Archive for February, 2011

On Septuagesima Sunday, February 20th, Saint Alban’s hosted the Association of Jamaicans in Richmond for a Mass to mark the beginning of the term of the Association’s new president, Richard Thompson.  Saint Alban’s associate priest Fr. Carleton Clarke, a native of Spanishtown, Jamaica, celebrated and preached at the 11:00 a.m. and Canon Nalls delivered the apostolic greeting to the group from the Rt. Rev. William McLean.  In addition to members of the Board and from the society at large, The Hon. Beryl Walter-Riley, Honorary Jamaican Consul, and the Honorable Patsy Pink, former member of the Jamaican parliament.  The Association is a group dedicated to extending the Jamaican culture in our Richmond communities.  Saint Alban’s is proud to host the meetings of the Association’s board, and sends its prayers to all for a successful year.

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A reminder to all that Saint Alban’s and its Music Director Mr. Bernard Riley will host a singing workshop for DMAS and all interested ACC clergy, deacons, Scott school students, cantors or other prospective gentlemen singers this coming Saturday February 19th from 9 a.m. – 2:30 p.m. at St. Albans. The workshop will treat of liturgical singing emphasizing the Mass and also the offices with regards to the questions “if?” , “when?”, “why?” and “how?  The choir of St. ALban’s will be providing lunch, so please phone in your attendance to 804-262-6100 so that we can have an accurate count.

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Following our usual weekday Matins at 7:30, Saint Alban’s “little chapter” of those who gather for the office had a Benedictine breakfast with readings to commemorate Saint Benedict Biscop.  This holy abbot founded monasteries in Weremouth (AD 674)  and in Jarrow (AD 681).  These monasteries of St. Peter and Paul, respectively, followed the Rule of St. Benedict and were extraordinary centers of learning, the Venerable Bede being foremost among the scholars frome Weremouth.

One of Bede’s works was ‘The Lives of The Holy Abbots of Weremouth and Jarrow’, a self-explanatory account which begins thus:

The pious servant of Christ, Biscop, called Benedict, with the assistance of the Divine grace, built a monastery in honour of the most holy of the apostles, St. Peter, near the mouth of the river Were, on the north side. The venerable and devout king of that nation, Egfrid, contributed the land; and Biscop, for the space of sixteen years, amid innumerable perils in journeying and in illness, ruled this monastery with the same piety which stirred him up to build it. If I may use the words of the blessed Pope Gregory, in which he glorifies the life of the abbot of the same name, he was a man of a venerable life, blessed (Benedictus) both in grace and in name; having the mind of an adult even from his childhood, surpassing his age by his manners, and with a soul addicted to no false pleasures. He was descended from a noble lineage of the Angles, and by corresponding dignity of mind worthy to be exalted into the company of the angels. Lastly, he was the minister of King Oswy, and by his gift enjoyed an estate suitable to his rank; but at the age of twenty five years he despised a transitory wealth, that he might obtain that which is eternal. He made light of a temporal warfare with a donative that will decay, that he might serve under the true King, and earn an everlasting kingdom in the heavenly city. He left his home, his kinsmen and country, for the sake of Christ and his Gospel, that he might receive a hundredfold and enjoy everlasting life…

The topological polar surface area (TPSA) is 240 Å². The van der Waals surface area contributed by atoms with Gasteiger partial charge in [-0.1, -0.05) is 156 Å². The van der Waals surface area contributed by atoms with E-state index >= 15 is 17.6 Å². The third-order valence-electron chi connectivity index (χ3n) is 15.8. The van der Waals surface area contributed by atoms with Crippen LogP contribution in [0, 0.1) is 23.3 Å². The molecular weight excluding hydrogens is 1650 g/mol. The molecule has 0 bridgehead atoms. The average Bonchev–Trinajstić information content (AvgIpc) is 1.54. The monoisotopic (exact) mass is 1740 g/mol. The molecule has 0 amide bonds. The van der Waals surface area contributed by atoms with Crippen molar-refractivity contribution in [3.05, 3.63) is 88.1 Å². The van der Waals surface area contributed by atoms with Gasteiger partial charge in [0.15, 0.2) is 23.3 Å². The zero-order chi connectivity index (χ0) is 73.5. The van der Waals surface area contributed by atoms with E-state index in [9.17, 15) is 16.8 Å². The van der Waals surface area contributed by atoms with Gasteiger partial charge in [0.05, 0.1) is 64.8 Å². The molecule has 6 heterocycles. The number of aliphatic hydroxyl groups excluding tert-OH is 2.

The hearty souls up at such an early hour kept silence during a plain meal of hot homemade oat porridge, bread, fruit and tea, while listening to readings from the life of Saint Benedict Biscop, the Monastic Breviary and the portion of the Rule of Saint Benedict (the great) appointed for the day.  We hope that this event will repeat-with advance notice-following Matins on days on or near the Benedictine commemorations throughout the year.


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This was just sent in by an attendee at the event which took place Wednesday, December 1, 2010

By James Cullum

Reverend Canon Charles H. Nalls gives the sermon. (Photo: James Cullum) Reverend Canon Charles H. Nalls gives the sermon. (Photo: James Cullum)

For many years, Alexandrians have celebrated their Scottish heritage during the first week in December. Those celebrations began last night at The Church of St. Andrew and St. Margaret of Scotland on E. Monroe Avenue.

More than 100 people attended the service. The Rev. Canon Charles H. Nalls, rector of St. Alban’s Anglican Catholic Church in Richmond, Virginia, delivered the homily.

“Whenever we come around to St. Andrew’s Day in the calendar, I am reminded of my mother…who took great delight in letting everyone know about her Scottishness, particularly my father, of the plight of the poor Englishman – whose national costume is a worn raincoat patented by one Charles MacIntosh, a Glaswegian. She would remind my dad that the Englishman drives a car fitted with tires invented by John Boyd Dunlap of Dreghorn, Scotland

“At the office he received his mail with adhesive stamps, which although they bore the Queen of England’s head, were invented by John Chambers of Dundee, Scotland. The Englishman might have occasion to use the telephone, invented by Alexander Graham Bell of Edinburgh, which is of course, in Scotland